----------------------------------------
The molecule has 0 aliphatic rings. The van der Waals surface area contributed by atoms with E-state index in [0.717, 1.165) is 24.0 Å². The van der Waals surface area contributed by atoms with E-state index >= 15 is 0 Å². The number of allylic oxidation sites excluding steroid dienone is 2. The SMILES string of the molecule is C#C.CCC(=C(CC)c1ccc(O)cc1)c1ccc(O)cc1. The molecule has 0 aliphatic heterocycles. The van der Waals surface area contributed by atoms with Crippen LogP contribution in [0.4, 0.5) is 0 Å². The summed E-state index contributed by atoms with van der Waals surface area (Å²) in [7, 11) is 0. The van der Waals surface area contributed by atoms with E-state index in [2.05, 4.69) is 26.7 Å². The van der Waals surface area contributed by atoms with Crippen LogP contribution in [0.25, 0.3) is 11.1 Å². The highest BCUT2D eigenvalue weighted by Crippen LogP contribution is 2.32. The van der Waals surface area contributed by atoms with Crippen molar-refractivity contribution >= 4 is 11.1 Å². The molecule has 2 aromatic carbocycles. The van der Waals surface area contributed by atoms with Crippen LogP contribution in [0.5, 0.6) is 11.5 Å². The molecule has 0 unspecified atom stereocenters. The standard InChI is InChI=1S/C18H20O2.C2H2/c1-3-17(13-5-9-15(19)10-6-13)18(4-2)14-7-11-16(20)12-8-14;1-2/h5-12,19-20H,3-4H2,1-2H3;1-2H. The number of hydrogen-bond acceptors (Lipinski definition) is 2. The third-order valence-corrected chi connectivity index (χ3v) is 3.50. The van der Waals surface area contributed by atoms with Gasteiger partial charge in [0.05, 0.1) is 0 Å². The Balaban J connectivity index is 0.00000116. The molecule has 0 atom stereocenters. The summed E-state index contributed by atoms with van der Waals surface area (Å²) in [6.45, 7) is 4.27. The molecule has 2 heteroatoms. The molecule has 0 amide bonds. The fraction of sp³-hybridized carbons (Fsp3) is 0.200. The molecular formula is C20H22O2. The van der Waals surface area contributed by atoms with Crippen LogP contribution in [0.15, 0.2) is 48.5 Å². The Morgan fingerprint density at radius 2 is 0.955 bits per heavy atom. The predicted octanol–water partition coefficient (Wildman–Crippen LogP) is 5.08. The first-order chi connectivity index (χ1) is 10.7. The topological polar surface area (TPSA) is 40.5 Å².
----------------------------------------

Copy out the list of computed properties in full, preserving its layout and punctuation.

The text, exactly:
The molecule has 0 aliphatic rings. The van der Waals surface area contributed by atoms with E-state index in [0.717, 1.165) is 24.0 Å². The van der Waals surface area contributed by atoms with E-state index >= 15 is 0 Å². The number of allylic oxidation sites excluding steroid dienone is 2. The SMILES string of the molecule is C#C.CCC(=C(CC)c1ccc(O)cc1)c1ccc(O)cc1. The molecule has 0 aliphatic heterocycles. The van der Waals surface area contributed by atoms with Crippen LogP contribution in [0.4, 0.5) is 0 Å². The summed E-state index contributed by atoms with van der Waals surface area (Å²) in [7, 11) is 0. The van der Waals surface area contributed by atoms with E-state index in [2.05, 4.69) is 26.7 Å². The van der Waals surface area contributed by atoms with Crippen LogP contribution in [0.25, 0.3) is 11.1 Å². The highest BCUT2D eigenvalue weighted by Crippen LogP contribution is 2.32. The van der Waals surface area contributed by atoms with Crippen molar-refractivity contribution >= 4 is 11.1 Å². The molecule has 2 aromatic carbocycles. The van der Waals surface area contributed by atoms with Crippen LogP contribution in [0.5, 0.6) is 11.5 Å². The molecule has 0 unspecified atom stereocenters. The standard InChI is InChI=1S/C18H20O2.C2H2/c1-3-17(13-5-9-15(19)10-6-13)18(4-2)14-7-11-16(20)12-8-14;1-2/h5-12,19-20H,3-4H2,1-2H3;1-2H. The number of hydrogen-bond acceptors (Lipinski definition) is 2. The third-order valence-corrected chi connectivity index (χ3v) is 3.50. The van der Waals surface area contributed by atoms with Gasteiger partial charge in [0.05, 0.1) is 0 Å². The Balaban J connectivity index is 0.00000116. The molecule has 0 atom stereocenters. The summed E-state index contributed by atoms with van der Waals surface area (Å²) in [6.45, 7) is 4.27. The molecule has 2 heteroatoms. The molecule has 0 amide bonds. The fraction of sp³-hybridized carbons (Fsp3) is 0.200. The molecular formula is C20H22O2. The van der Waals surface area contributed by atoms with Crippen LogP contribution in [0.15, 0.2) is 48.5 Å². The Morgan fingerprint density at radius 2 is 0.955 bits per heavy atom. The predicted octanol–water partition coefficient (Wildman–Crippen LogP) is 5.08. The first-order chi connectivity index (χ1) is 10.7. The topological polar surface area (TPSA) is 40.5 Å².